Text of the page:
Diversification of Income Sources Protects Your Business
I knew things had gone from bad to worse the night I went through a McDonald’s drive-thru at 9 p.m. and had my food delivered by a well-groomed 50-year-old.
That was 10 years ago, when catastrophe struck the area where I lived. A flood, you ask? A tornado or earthquake?
No, the catastrophe was that people quit buying recreational vehicles.
This was at the very beginning of the Great Recession, and the first thing people did was cut out luxury items, like RVs. While this might not seem like a catastrophic event to most people, it was the equivalent of Hurricane Katrina in Elkhart County, Indiana — the vast majority of RVs in this country were manufactured there.
RV manufacturing is such a huge industry there that its fingers reach into all areas of the county. Many small businesses sprung up for the sole purpose of supplying various parts for the industry. Other businesses started to supply the RV parts suppliers. Many other businesses relied on the income of the RV factory workers to buy their products.
By late 2008, the entire economy of the county collapsed, and the county sported a 30% unemployment rate at one time, although many more essentially became part-time workers. The underemployment rate probably exceeded 50%.
Many of my clients — and the county as a whole — learned the dangers of putting all your eggs in one basket. For several business owners I knew, RV factories made up 75 to 100% of their client list. In the preceding years, when the economy was soaring, they were riding the gravy train.
But by 2009, their shops were collecting cobwebs — and with such a high unemployment rate, they weren’t finding work anywhere else. Even the fast food joints, usually begging for help, weren’t taking applications because they had hundreds of applications on file — many of them from unemployed 50-year-olds willing to do almost anything.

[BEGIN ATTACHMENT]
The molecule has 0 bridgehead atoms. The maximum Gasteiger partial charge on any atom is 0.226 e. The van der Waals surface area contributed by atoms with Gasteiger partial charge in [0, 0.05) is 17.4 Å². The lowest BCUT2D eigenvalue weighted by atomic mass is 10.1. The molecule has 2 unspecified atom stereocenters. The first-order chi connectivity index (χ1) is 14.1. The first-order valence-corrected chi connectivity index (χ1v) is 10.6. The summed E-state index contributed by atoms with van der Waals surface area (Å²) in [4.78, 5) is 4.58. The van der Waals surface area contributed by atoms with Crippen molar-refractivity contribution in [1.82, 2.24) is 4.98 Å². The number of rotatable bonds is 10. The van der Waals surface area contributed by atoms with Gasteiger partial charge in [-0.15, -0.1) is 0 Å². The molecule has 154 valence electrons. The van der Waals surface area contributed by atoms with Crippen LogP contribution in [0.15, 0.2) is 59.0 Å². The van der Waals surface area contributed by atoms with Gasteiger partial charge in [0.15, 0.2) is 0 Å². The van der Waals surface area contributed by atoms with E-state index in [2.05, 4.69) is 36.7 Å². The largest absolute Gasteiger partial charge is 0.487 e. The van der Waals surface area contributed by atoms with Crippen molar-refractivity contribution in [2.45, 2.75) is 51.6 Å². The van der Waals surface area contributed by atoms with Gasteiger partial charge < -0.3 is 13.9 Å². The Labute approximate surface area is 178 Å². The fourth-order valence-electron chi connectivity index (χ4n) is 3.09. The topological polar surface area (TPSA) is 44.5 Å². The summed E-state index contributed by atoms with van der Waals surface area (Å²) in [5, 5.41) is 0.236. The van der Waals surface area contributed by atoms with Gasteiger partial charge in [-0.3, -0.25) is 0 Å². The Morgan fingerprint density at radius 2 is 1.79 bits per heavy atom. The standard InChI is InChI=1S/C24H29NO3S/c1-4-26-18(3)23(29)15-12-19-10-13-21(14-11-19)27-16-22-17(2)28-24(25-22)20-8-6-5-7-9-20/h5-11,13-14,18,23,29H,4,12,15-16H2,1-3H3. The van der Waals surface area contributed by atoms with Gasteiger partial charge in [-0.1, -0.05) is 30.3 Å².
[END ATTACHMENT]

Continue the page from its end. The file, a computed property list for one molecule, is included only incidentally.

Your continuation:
I fortunately avoided having to submit an application to the Golden Arches. Even though I only had a few occasional RV clients, my business flatlined because so many of my clients relied either directly or indirectly on money coming out of the RV industry. I picked up occasional jobs here and there from the few businesses that weren’t affected by the RV collapse, I tightened my belt and, thanks to having a diversified clientele, managed to make it through.
About a year later, when things had begun to ease a bit and the RV factories slowly began production again, one of those business owners — who had produced 75% of his product for just one RV manufacturer — vowed that he would never again tie up more than 25% of his production for any one client.
When you’re in a service industry or a supply business, and you do good work, you may find yourself in a similar position, where one big business or institution requires more and more from your business. The money is good and easy — almost like receiving a paycheck from that company.
But if that business collapses, changes how it does business or simply decides to go with a cheaper version of what you produce, you could suddenly find 50, 60 or even 75% of your income vanish overnight.
Some business experts advise having no source supplying more than 10% of your income. Others advise that if you do have one source providing 25%, then diversify the other 75% among 10 or more sources.
The reason is simple — if one company is providing 50% of your income and they leave, you’re left with half your income. If one company supplies 10% of your income and they leave, you still have 90% of your income left, and making up that missing 10% can be fairly simple with a little extra effort.
This means sometimes being in the uncomfortable position of turning down work from a good income source, but it’s still better than someday losing a lot more, including your dignity. Just ask the 50-year-old in the drive-thru window.